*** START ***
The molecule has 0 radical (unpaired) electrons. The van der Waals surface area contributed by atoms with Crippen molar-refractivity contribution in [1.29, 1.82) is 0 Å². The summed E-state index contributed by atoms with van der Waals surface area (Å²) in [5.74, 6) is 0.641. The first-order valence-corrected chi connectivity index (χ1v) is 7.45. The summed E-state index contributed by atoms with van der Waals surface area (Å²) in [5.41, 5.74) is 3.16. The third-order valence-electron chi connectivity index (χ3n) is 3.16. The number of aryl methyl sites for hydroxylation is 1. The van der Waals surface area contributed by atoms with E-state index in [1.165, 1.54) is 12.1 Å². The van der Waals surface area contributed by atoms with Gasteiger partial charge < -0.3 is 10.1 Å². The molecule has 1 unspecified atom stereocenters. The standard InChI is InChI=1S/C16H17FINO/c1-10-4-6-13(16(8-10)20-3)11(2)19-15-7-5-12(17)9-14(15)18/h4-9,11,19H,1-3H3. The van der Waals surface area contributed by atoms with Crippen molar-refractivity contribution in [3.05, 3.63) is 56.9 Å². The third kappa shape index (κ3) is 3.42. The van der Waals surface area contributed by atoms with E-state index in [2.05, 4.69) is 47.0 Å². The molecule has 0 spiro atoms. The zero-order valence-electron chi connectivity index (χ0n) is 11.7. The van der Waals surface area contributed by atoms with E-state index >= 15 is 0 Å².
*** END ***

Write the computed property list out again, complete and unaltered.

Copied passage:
The molecule has 0 radical (unpaired) electrons. The van der Waals surface area contributed by atoms with Crippen molar-refractivity contribution in [1.29, 1.82) is 0 Å². The summed E-state index contributed by atoms with van der Waals surface area (Å²) in [5.74, 6) is 0.641. The first-order valence-corrected chi connectivity index (χ1v) is 7.45. The summed E-state index contributed by atoms with van der Waals surface area (Å²) in [5.41, 5.74) is 3.16. The third-order valence-electron chi connectivity index (χ3n) is 3.16. The number of aryl methyl sites for hydroxylation is 1. The van der Waals surface area contributed by atoms with E-state index in [1.165, 1.54) is 12.1 Å². The van der Waals surface area contributed by atoms with Gasteiger partial charge < -0.3 is 10.1 Å². The molecule has 1 unspecified atom stereocenters. The standard InChI is InChI=1S/C16H17FINO/c1-10-4-6-13(16(8-10)20-3)11(2)19-15-7-5-12(17)9-14(15)18/h4-9,11,19H,1-3H3. The van der Waals surface area contributed by atoms with Crippen molar-refractivity contribution in [3.05, 3.63) is 56.9 Å². The third kappa shape index (κ3) is 3.42. The van der Waals surface area contributed by atoms with E-state index in [2.05, 4.69) is 47.0 Å². The molecule has 0 spiro atoms. The zero-order valence-electron chi connectivity index (χ0n) is 11.7. The van der Waals surface area contributed by atoms with E-state index >= 15 is 0 Å².